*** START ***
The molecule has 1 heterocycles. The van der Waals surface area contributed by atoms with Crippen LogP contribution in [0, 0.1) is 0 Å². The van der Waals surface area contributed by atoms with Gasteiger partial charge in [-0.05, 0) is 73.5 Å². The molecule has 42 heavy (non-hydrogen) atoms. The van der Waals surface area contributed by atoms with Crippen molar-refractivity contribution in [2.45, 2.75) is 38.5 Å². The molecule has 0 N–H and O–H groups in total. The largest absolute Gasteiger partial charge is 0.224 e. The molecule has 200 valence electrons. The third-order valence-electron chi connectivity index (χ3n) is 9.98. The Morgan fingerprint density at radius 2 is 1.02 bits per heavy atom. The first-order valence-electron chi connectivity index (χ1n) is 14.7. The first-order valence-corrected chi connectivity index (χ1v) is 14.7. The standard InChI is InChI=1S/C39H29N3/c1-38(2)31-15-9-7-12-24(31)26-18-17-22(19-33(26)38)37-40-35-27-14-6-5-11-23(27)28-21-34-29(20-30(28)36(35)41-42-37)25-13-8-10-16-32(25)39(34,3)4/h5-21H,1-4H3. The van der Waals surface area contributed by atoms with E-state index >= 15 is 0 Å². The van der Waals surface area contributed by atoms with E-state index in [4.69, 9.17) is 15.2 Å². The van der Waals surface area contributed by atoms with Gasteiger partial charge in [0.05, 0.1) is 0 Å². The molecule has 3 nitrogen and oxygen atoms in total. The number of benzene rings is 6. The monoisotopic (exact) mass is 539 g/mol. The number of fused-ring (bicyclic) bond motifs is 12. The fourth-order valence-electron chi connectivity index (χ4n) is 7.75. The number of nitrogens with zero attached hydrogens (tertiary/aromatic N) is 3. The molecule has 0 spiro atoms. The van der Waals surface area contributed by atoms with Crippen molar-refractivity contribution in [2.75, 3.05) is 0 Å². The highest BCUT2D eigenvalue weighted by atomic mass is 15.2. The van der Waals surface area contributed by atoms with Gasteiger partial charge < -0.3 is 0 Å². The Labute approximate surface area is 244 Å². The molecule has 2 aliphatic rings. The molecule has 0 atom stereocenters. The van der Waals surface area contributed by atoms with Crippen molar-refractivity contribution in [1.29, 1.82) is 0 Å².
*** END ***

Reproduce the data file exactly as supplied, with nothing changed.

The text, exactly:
The molecule has 1 heterocycles. The van der Waals surface area contributed by atoms with Crippen LogP contribution in [0, 0.1) is 0 Å². The van der Waals surface area contributed by atoms with Gasteiger partial charge in [-0.05, 0) is 73.5 Å². The molecule has 42 heavy (non-hydrogen) atoms. The van der Waals surface area contributed by atoms with Crippen molar-refractivity contribution in [2.45, 2.75) is 38.5 Å². The molecule has 0 N–H and O–H groups in total. The largest absolute Gasteiger partial charge is 0.224 e. The molecule has 200 valence electrons. The third-order valence-electron chi connectivity index (χ3n) is 9.98. The Morgan fingerprint density at radius 2 is 1.02 bits per heavy atom. The first-order valence-electron chi connectivity index (χ1n) is 14.7. The first-order valence-corrected chi connectivity index (χ1v) is 14.7. The standard InChI is InChI=1S/C39H29N3/c1-38(2)31-15-9-7-12-24(31)26-18-17-22(19-33(26)38)37-40-35-27-14-6-5-11-23(27)28-21-34-29(20-30(28)36(35)41-42-37)25-13-8-10-16-32(25)39(34,3)4/h5-21H,1-4H3. The van der Waals surface area contributed by atoms with E-state index >= 15 is 0 Å². The van der Waals surface area contributed by atoms with E-state index in [4.69, 9.17) is 15.2 Å². The van der Waals surface area contributed by atoms with Gasteiger partial charge in [0.05, 0.1) is 0 Å². The molecule has 3 nitrogen and oxygen atoms in total. The number of benzene rings is 6. The monoisotopic (exact) mass is 539 g/mol. The number of fused-ring (bicyclic) bond motifs is 12. The fourth-order valence-electron chi connectivity index (χ4n) is 7.75. The number of nitrogens with zero attached hydrogens (tertiary/aromatic N) is 3. The molecule has 0 spiro atoms. The van der Waals surface area contributed by atoms with Crippen molar-refractivity contribution in [2.75, 3.05) is 0 Å². The highest BCUT2D eigenvalue weighted by atomic mass is 15.2. The van der Waals surface area contributed by atoms with Gasteiger partial charge < -0.3 is 0 Å². The Labute approximate surface area is 244 Å². The molecule has 2 aliphatic rings. The molecule has 0 atom stereocenters. The van der Waals surface area contributed by atoms with Crippen molar-refractivity contribution in [1.29, 1.82) is 0 Å².